MANATEE — The first ArtSlam transformed the streets of Downtown Bradenton on Saturday.
Old Main Street took on the feel of a lively arts district, with hundreds of people scattering in and out throughout the day as 17 teams of artists of all mediums worked fanatically to create a piece of art by the 10 p.m. deadline set by Realize Bradenton.
“We put out a call to all artists to submit their ideas,” said Kevin Webb of Realize Bradenton, a group that works to spread the arts throughout the city. “This is it. It’s the first year of the event and it went really good. You can feel an energy here.”
Among the participants were members of the Bradentucky Bombers roller derby team. They used their time to make a heart out of chicken wire and pink fabric with items representing the community feeding into it. The title: “Heart of a Community.”
They began their day at 10 a.m. by putting soft pink fabric over the chicken wire heart and asking attendees to write on bright pink pieces of fabric about what drives them during the day.
By 8:30 p.m., they were almost finished sewing together the arteries filled with teddy bears, pens, paint brushes and other items that represent the people of Bradenton.
“The deadline doesn’t bother me,” said Kim Litch, who goes by the name “Kimical Warfare” while skating, as she stuffed one of the last arteries.
“It was more about competing with the sun. Once it went down, it made it harder to see what I’m sewing.”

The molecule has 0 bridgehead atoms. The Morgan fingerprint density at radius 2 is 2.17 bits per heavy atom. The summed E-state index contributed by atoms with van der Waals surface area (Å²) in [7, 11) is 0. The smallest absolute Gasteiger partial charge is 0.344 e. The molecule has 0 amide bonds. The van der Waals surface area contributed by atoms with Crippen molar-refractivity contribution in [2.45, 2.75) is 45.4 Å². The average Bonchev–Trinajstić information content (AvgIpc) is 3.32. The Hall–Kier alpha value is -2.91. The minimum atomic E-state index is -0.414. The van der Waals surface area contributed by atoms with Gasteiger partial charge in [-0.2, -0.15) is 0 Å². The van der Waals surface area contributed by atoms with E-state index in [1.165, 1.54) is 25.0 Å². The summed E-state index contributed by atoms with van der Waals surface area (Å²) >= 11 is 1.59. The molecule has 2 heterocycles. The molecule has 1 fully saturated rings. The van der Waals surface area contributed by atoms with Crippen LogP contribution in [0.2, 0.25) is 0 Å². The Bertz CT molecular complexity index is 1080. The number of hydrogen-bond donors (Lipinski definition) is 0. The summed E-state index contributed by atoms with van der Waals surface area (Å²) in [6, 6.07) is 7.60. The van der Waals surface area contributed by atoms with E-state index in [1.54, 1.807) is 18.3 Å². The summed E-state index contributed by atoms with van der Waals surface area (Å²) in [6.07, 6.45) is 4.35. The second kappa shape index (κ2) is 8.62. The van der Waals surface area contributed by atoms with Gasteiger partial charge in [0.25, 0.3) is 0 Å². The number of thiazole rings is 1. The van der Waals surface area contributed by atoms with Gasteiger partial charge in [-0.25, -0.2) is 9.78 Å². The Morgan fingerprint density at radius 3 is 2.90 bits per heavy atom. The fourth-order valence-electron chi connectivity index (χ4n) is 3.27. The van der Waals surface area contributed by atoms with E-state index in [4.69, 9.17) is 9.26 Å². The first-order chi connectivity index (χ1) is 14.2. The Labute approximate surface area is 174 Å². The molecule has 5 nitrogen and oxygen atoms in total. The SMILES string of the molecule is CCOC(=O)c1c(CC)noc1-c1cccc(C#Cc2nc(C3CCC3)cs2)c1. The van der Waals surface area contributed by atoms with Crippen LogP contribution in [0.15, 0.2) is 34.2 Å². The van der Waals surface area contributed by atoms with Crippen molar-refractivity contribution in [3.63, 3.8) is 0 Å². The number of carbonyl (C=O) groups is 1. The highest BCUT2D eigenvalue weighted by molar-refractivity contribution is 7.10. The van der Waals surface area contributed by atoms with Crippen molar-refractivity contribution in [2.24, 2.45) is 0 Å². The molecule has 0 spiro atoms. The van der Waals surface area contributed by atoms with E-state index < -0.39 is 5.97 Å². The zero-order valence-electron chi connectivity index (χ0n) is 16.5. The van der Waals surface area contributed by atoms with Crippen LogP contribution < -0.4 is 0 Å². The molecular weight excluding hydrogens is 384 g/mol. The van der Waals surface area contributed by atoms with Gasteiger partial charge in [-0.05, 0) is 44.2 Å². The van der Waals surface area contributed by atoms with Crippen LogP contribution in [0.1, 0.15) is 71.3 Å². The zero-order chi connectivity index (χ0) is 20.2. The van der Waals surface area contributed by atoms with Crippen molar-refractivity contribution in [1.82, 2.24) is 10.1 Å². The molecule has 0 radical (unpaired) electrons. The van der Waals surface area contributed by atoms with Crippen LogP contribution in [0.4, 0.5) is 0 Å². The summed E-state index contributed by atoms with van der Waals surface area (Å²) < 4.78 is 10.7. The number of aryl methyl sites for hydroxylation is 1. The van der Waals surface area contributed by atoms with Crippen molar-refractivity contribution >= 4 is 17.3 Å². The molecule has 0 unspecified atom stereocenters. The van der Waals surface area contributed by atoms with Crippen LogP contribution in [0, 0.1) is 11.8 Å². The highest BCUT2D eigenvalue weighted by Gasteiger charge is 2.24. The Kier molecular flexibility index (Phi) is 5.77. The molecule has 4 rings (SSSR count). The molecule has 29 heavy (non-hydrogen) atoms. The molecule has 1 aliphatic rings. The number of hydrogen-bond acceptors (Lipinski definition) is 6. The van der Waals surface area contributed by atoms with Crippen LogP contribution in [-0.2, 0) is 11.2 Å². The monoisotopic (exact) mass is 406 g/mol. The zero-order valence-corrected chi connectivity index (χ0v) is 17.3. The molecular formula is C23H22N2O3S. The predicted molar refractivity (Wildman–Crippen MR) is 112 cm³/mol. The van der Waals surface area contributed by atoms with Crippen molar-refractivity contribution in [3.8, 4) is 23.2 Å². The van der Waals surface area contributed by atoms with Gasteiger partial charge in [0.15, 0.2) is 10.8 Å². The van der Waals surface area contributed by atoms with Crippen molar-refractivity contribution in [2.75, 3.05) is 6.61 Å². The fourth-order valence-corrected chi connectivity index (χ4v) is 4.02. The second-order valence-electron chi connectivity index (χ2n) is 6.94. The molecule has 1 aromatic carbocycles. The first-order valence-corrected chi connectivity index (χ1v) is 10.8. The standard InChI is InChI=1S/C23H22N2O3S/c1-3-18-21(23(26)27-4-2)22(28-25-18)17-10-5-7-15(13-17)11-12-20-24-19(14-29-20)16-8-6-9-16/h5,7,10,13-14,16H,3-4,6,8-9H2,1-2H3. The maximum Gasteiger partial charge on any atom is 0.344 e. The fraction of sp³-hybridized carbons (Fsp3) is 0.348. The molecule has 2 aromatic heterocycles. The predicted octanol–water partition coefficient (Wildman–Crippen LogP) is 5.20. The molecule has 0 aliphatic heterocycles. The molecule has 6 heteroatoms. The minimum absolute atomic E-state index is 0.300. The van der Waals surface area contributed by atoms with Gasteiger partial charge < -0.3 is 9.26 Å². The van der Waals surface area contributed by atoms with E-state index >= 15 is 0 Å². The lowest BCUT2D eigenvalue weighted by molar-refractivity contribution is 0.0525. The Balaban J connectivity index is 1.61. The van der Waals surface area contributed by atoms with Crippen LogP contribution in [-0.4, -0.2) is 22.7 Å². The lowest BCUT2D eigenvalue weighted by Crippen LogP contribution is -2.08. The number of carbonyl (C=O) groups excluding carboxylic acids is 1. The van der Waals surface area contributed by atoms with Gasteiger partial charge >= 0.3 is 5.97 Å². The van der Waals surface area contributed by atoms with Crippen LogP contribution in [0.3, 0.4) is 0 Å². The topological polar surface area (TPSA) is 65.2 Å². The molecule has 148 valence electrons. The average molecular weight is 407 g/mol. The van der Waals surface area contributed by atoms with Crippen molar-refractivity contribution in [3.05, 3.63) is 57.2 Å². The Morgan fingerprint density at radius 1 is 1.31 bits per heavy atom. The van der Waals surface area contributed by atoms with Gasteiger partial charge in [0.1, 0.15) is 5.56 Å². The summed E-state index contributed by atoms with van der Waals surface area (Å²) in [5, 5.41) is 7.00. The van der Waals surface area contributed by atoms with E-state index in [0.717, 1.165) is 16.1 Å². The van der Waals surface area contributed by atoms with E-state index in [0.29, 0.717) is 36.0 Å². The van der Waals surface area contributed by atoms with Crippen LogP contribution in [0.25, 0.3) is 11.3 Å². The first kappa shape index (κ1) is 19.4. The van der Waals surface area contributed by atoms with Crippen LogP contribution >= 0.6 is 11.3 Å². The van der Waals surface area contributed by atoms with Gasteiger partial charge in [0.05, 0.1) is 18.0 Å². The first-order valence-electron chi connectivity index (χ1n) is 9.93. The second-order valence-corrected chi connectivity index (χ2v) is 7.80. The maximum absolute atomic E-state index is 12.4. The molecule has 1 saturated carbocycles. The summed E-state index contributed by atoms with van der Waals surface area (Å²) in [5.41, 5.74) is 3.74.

For Martha Bennington, an artist herself, watching the teams work to get their pieces done was something to which she could relate.
“You spend all day in a booth, it’s hard work,” said Bennington, 47, of Bradenton.
She also appreciated the effort of Realize Bradenton.
“I am so excited that they are bringing the arts to Bradenton,” Bennington said. “It’s so nice to see downtown like this.”
While the Bombers used their time to find out more about the community, a team from Bayshore High School did a performance piece called “Don’t Let the Arts Disappear.”
“This is my way of bringing attention to all the talk we have heard about cutting money for electives,” said Kathy Cocciolone-Fitzgerald, an art instructor at Bayshore High School.
That point was made by students who were covered head-to-toe in black paint; they looked just like the black back drop.
There were some other unconventional artists at the event, too, such as Geza Darrah’s installation “Art DeckO,” which showcased the skate board life- style with a punk rock show and outlet for graffiti artists and — of course — skaters.
Darrah spent much of his afternoon building a ramp, which a group of skaters were using by nightfall.
“Skating is an art, each skater has an individual style,” he said. “It’s great to be able to expose people to skating. This is what it’s all about — a mix of business, music and art.”